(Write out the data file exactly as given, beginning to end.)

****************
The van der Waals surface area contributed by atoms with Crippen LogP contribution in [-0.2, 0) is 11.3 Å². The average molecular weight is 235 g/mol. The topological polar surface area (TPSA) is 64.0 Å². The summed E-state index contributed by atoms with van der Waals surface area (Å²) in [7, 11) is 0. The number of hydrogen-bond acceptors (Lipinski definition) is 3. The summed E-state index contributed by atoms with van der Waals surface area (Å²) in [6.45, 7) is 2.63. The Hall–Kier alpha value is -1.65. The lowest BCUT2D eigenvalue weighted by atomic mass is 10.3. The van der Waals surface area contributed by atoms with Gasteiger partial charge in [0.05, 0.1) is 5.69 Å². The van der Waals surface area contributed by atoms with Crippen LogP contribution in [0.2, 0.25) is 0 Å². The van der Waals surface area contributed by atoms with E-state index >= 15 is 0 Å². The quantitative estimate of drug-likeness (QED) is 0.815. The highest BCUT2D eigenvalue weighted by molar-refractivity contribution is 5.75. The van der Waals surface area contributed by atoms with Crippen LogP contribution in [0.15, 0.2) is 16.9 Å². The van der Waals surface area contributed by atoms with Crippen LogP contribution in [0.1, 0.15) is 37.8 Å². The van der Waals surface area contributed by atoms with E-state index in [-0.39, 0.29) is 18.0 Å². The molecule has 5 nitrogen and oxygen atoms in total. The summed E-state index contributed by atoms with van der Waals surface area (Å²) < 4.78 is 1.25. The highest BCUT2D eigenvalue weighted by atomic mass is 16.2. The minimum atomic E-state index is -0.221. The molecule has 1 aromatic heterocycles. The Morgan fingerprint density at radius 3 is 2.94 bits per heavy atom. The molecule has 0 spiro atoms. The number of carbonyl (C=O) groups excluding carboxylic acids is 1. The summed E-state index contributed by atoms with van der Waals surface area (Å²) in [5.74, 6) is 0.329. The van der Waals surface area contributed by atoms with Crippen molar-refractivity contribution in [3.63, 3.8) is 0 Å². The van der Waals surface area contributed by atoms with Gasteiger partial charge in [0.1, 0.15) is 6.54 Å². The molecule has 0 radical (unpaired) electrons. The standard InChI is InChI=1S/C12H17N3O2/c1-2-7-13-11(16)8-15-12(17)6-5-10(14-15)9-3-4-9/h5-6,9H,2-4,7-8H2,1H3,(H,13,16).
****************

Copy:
The van der Waals surface area contributed by atoms with Crippen LogP contribution in [-0.2, 0) is 11.3 Å². The average molecular weight is 235 g/mol. The topological polar surface area (TPSA) is 64.0 Å². The summed E-state index contributed by atoms with van der Waals surface area (Å²) in [7, 11) is 0. The number of hydrogen-bond acceptors (Lipinski definition) is 3. The summed E-state index contributed by atoms with van der Waals surface area (Å²) in [6.45, 7) is 2.63. The Hall–Kier alpha value is -1.65. The lowest BCUT2D eigenvalue weighted by atomic mass is 10.3. The van der Waals surface area contributed by atoms with Gasteiger partial charge in [0.05, 0.1) is 5.69 Å². The van der Waals surface area contributed by atoms with Crippen LogP contribution in [0.2, 0.25) is 0 Å². The van der Waals surface area contributed by atoms with E-state index >= 15 is 0 Å². The quantitative estimate of drug-likeness (QED) is 0.815. The highest BCUT2D eigenvalue weighted by molar-refractivity contribution is 5.75. The van der Waals surface area contributed by atoms with Crippen LogP contribution in [0.15, 0.2) is 16.9 Å². The van der Waals surface area contributed by atoms with Crippen LogP contribution in [0.1, 0.15) is 37.8 Å². The van der Waals surface area contributed by atoms with E-state index in [-0.39, 0.29) is 18.0 Å². The molecule has 5 nitrogen and oxygen atoms in total. The summed E-state index contributed by atoms with van der Waals surface area (Å²) < 4.78 is 1.25. The highest BCUT2D eigenvalue weighted by atomic mass is 16.2. The minimum atomic E-state index is -0.221. The molecule has 1 aromatic heterocycles. The Morgan fingerprint density at radius 3 is 2.94 bits per heavy atom. The molecule has 0 spiro atoms. The number of carbonyl (C=O) groups excluding carboxylic acids is 1. The summed E-state index contributed by atoms with van der Waals surface area (Å²) in [5.74, 6) is 0.329. The van der Waals surface area contributed by atoms with Crippen molar-refractivity contribution in [3.63, 3.8) is 0 Å². The van der Waals surface area contributed by atoms with Gasteiger partial charge in [0.1, 0.15) is 6.54 Å². The molecule has 0 radical (unpaired) electrons. The standard InChI is InChI=1S/C12H17N3O2/c1-2-7-13-11(16)8-15-12(17)6-5-10(14-15)9-3-4-9/h5-6,9H,2-4,7-8H2,1H3,(H,13,16).